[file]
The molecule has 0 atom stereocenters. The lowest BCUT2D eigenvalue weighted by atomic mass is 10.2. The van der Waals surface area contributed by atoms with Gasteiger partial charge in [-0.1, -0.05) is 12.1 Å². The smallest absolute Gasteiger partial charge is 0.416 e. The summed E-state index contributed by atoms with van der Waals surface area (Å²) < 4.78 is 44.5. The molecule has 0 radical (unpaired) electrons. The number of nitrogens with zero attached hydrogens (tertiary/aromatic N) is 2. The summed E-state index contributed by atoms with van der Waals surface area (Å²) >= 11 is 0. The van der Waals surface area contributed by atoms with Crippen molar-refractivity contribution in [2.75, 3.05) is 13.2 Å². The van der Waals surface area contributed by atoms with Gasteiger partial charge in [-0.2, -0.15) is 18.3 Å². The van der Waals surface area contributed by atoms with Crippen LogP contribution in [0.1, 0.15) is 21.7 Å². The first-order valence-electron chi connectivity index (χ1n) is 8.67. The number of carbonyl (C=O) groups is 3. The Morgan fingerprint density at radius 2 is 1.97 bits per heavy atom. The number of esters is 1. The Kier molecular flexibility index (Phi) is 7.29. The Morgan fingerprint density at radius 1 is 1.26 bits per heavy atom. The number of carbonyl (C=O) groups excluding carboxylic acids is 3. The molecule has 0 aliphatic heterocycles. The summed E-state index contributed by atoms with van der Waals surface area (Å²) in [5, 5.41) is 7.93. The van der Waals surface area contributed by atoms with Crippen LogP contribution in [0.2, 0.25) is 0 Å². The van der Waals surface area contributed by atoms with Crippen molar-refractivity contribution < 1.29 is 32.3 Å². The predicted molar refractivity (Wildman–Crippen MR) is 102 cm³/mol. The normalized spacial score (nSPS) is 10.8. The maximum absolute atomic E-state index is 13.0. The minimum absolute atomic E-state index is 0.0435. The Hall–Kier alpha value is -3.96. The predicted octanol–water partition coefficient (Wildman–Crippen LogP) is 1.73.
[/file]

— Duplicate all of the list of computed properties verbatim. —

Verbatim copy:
The molecule has 0 atom stereocenters. The lowest BCUT2D eigenvalue weighted by atomic mass is 10.2. The van der Waals surface area contributed by atoms with Gasteiger partial charge in [-0.1, -0.05) is 12.1 Å². The smallest absolute Gasteiger partial charge is 0.416 e. The summed E-state index contributed by atoms with van der Waals surface area (Å²) < 4.78 is 44.5. The molecule has 0 radical (unpaired) electrons. The number of nitrogens with zero attached hydrogens (tertiary/aromatic N) is 2. The summed E-state index contributed by atoms with van der Waals surface area (Å²) >= 11 is 0. The van der Waals surface area contributed by atoms with Crippen molar-refractivity contribution in [2.75, 3.05) is 13.2 Å². The van der Waals surface area contributed by atoms with Gasteiger partial charge in [-0.2, -0.15) is 18.3 Å². The van der Waals surface area contributed by atoms with Crippen LogP contribution in [0.1, 0.15) is 21.7 Å². The first-order valence-electron chi connectivity index (χ1n) is 8.67. The number of carbonyl (C=O) groups is 3. The Morgan fingerprint density at radius 2 is 1.97 bits per heavy atom. The number of esters is 1. The Kier molecular flexibility index (Phi) is 7.29. The Morgan fingerprint density at radius 1 is 1.26 bits per heavy atom. The number of carbonyl (C=O) groups excluding carboxylic acids is 3. The molecule has 0 aliphatic heterocycles. The summed E-state index contributed by atoms with van der Waals surface area (Å²) in [5, 5.41) is 7.93. The van der Waals surface area contributed by atoms with Crippen LogP contribution in [0.2, 0.25) is 0 Å². The van der Waals surface area contributed by atoms with Crippen molar-refractivity contribution < 1.29 is 32.3 Å². The predicted molar refractivity (Wildman–Crippen MR) is 102 cm³/mol. The normalized spacial score (nSPS) is 10.8. The maximum absolute atomic E-state index is 13.0. The minimum absolute atomic E-state index is 0.0435. The Hall–Kier alpha value is -3.96. The predicted octanol–water partition coefficient (Wildman–Crippen LogP) is 1.73.